A number of clinical guidelines for treating OA-associated pain are available
Guideline updates over the last year have downgraded the use of paracetamol and opioids for OA-associated pain and highlighted the importance of individual patient management.
“all NSAIDs should be used at the lowest effective dose for the shortest period of time necessary to control pain, i.e. intermittently or in longer cycles rather than in chronic use”2.
The use of paracetamol has been downgraded in recent pain management guidelines
The use of opioids has been downgraded in recent pain management guidelines
Common OA comorbidities
The prevalence of comorbidities among patients with OA is high. In a large retrospective cohort study in Canada (n = 207,610 patients), 67 % of those with OA (14% of study population) had at least one comorbidity (after adjustment for age and sex) which included21:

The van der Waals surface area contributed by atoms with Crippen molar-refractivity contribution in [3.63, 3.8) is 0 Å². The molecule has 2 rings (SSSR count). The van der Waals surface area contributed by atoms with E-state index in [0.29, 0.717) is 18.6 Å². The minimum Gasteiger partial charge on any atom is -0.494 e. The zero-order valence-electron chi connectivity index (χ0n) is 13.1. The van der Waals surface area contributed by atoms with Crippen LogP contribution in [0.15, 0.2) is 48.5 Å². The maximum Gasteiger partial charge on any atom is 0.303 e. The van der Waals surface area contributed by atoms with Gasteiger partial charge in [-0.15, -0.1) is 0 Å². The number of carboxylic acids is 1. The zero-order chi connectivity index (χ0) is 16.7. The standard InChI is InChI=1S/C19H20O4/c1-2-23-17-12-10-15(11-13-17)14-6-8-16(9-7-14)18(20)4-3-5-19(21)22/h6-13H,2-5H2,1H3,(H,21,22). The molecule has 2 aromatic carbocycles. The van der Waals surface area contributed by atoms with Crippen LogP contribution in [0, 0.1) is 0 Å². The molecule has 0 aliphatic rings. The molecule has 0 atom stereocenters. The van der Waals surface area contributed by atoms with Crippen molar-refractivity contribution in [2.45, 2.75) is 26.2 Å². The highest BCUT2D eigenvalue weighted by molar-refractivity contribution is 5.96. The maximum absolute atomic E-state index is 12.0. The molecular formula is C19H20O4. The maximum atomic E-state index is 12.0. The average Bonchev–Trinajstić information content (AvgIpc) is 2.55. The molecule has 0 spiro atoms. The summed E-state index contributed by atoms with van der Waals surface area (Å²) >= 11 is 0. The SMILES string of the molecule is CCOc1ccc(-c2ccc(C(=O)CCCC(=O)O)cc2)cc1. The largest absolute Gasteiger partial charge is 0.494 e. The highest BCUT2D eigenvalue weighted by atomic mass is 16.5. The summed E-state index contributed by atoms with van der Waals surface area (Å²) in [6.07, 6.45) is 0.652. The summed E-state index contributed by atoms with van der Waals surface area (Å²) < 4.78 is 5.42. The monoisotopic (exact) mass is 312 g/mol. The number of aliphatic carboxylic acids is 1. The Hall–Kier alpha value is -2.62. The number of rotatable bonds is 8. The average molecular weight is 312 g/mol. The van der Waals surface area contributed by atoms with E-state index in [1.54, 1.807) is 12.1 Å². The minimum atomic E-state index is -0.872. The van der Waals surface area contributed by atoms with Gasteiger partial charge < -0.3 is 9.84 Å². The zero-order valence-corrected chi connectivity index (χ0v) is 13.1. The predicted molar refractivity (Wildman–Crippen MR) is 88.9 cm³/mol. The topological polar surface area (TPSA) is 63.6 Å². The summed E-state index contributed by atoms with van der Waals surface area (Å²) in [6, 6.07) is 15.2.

- hypertension (prevalence ratio [PR] 1.17, 95% confidence interval 1.15–1.19)
- depression (PR 1.26, 95% confidence interval 1.22–1.30)
- chronic obstructive pulmonary disease (COPD) (PR 1.16, 95% confidence interval 1.11–1.21)
Pharmacologic treatment options
- Marie was initially started on 325 mg of paracetamol four times a day, dose was increased to 1 g four times a day after two weeks but it still did not alleviate her pain.
Guidelines no longer recommend regular paracetamol due to a minimal effect on pain and increasing evidence of gastrointestinal, cardiovascular and renal adverse events (AE), along with increased mortality risk11.
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